Hoosiers Hope Deeper Backcourt Opens Up Floor, Possibilities

FILE – Indiana guard Al Durham (1) celebrates at the end of an NCAA college basketball game against Connecticut in the Jimmy V Classic in New York, in this Wednesday, Dec. 11, 2019, file photo. Durham was Indiana’s most consistent 3-point shooter last season. (AP Photo/Kathy Willens, File)


Miller may finally have the solution this season with a deeper, more versatile backcourt.

“Hopefully, it will give us a little bit more offense,” he said. “We’ve spent a good bit of the fall talking about the way we move the ball, how we move it. But the one thing I’m consumed with is keeping those turnovers down to an all-time low.”

It’s the best guard group Miller has had in four seasons as the Hoosiers coach and there’s a little bit of everything in the mix.

Junior Rob Phinisee is an experienced, starting point guard. His backup, sophomore Armaan Franklin, has returned with more confidence. At 6-foot-4, Aljami Durham was the most consistent 3-point shooter last season at 38.3%.

Now Miller has added three highly-touted in-state recruits — Khristian Lander, Trey Galloway and Anthony Leal, each of whom scored 1,300 points in high school.

Each is expected to play a significant role this season and they should give Miller the ability to turn up the tempo and spread the floor. And it could be just what Indiana (20-12 last season) needs to to get back to the NCAA Tournament.

“I think No. 1, we’ll play more perimeter-oriented guys,” Miller said. “The ball-handling, the passing, the I.Q. to play the game will hopefully lead to that. This team just can’t turn the ball over. It’s paramount to our efficiency.”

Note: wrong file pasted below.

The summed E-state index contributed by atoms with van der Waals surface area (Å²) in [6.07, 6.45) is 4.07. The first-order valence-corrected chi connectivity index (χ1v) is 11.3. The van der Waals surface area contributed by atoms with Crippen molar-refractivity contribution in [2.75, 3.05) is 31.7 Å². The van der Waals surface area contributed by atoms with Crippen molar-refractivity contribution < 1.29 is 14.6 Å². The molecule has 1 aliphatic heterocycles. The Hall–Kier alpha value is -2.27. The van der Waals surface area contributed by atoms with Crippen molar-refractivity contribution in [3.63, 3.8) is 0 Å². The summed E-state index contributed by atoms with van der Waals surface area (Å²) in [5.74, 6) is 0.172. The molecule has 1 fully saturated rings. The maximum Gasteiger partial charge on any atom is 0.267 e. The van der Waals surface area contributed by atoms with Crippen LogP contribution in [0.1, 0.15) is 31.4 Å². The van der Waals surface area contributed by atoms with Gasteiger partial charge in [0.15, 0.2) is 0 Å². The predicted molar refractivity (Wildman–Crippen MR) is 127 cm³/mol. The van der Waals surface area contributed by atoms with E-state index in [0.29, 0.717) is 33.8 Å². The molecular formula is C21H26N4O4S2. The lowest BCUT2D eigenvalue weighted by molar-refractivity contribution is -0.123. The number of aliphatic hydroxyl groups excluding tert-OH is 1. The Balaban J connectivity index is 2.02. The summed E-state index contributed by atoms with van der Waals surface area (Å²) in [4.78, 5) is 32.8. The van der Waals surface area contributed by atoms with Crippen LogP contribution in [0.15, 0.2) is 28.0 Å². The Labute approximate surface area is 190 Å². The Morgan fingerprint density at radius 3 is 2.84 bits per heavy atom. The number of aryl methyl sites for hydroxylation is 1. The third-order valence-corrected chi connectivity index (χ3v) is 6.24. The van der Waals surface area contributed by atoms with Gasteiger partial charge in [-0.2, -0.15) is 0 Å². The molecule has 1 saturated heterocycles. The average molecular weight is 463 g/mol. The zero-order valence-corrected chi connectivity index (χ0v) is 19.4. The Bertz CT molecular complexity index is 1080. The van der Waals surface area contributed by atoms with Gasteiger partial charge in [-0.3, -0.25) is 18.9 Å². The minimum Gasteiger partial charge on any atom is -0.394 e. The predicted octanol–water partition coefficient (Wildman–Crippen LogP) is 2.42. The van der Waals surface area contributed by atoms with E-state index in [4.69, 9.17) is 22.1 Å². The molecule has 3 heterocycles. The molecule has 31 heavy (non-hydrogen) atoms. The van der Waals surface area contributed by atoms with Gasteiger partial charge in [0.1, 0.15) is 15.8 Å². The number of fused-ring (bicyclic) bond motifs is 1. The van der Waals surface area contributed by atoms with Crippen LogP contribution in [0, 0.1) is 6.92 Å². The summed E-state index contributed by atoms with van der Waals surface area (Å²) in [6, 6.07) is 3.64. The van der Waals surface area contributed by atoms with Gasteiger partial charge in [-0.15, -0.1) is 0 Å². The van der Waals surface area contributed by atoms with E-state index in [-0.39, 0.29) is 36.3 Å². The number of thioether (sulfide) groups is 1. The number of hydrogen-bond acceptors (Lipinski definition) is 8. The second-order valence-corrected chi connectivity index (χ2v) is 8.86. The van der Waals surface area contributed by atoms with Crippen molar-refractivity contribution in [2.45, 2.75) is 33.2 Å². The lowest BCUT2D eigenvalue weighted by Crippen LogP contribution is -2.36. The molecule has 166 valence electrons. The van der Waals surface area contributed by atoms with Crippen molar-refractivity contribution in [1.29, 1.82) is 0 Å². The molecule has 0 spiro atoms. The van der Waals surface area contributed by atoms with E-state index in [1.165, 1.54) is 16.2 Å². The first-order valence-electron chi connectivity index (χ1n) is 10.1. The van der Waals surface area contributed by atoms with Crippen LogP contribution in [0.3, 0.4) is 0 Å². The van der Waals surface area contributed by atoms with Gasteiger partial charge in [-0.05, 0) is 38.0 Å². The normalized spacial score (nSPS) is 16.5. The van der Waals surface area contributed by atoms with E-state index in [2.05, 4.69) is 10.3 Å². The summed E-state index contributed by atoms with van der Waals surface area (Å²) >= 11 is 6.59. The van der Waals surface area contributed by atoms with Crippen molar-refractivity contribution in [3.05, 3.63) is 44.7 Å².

FAB FOUR

The surprise addition of Lander in May gave Indiana’s recruiting class a top-15 ranking and four players who could make an immediate impact.

Lander, like Leal and Galloway, earned all-state honors last season. Leal was selected as last season’s Indiana Mr. Basketball Award winner. The fourth freshman, forward Jordan Geronimo, was New Hampshire’s Gatorade Player of the Year.

How do the Hoosiers view the newcomers?

“Jordan is a freak athlete, he’s long, can play different places on the court and can stretch the floor,” Franklin said. “Trey is an all-around type of guy who can drive, shoot and is really athletic. Anthony is a knockdown shooter, big body guard who can create when he needs to, and Khristian is explosive, quick, can shoot it, can create for others.”

SHOT WORK

Trayce Jackson-Davis led the Hoosiers in scoring (13.5 points) and rebounding (8.4) on his way to third-team all-conference honors as a freshman. Instead of leaving for the NBA, Jackson-Davis returned so he could expand his repertoire and shooting range. The 6-foot-9 forward likes the results.

“For me, it’s really just been my confidence,” he said. “I’ve been gaining that during the offseason, been getting a lot of reps in and expanding, expanding and expanding so when the season comes around, I’m ready to take those shots.”

Indiana’s No. 2 scorer, Devonte Green, graduated and its third-leading scorer, Justin Smith, left for Arkansas as a grad transfer.

ON THE HUNT

Jerome Hunter came to Indiana after being a finalist for Ohio’s Mr. Basketball Award. But he missed his entire freshman season with a leg injury and spent most of last season trying to work his way back into shape.

During the final part of the season, though, Hunter started to make the kind of impact Miller anticipated. This year, Miller believes the 6-7 forward could be ready for a breakthrough.

“You saw a young guy grow up and try to get better,” Miller said. “Toward the end of the year, he shot the 3 much more consistently and he made big plays for us. So from a confidence standpoint, I think it was kind of like ‘Wow, I did it, I got through it’ and now I think he’s ready to take a bite out of the next apple.”

THE ODDITY

While Indiana hasn’t announced a schedule yet, Miller does know a few things.

The Hoosiers will play in the Maui Invitational at Asheville, North Carolina, later this month, will visit Florida State in the ACC-Big Ten Challenge and will play Butler in the Crossroads Classic, currently set for Dec. 19 — the same date as the Big Ten football championship game.

Otherwise, he’s still waiting.

“How do you plan when you don’t know? That’s the $1 million question,” Miller said. “Every coach, every team is dealing with some circumstance of uncertainty. How we handle it, realistically, hopefully is better than other people.”


 

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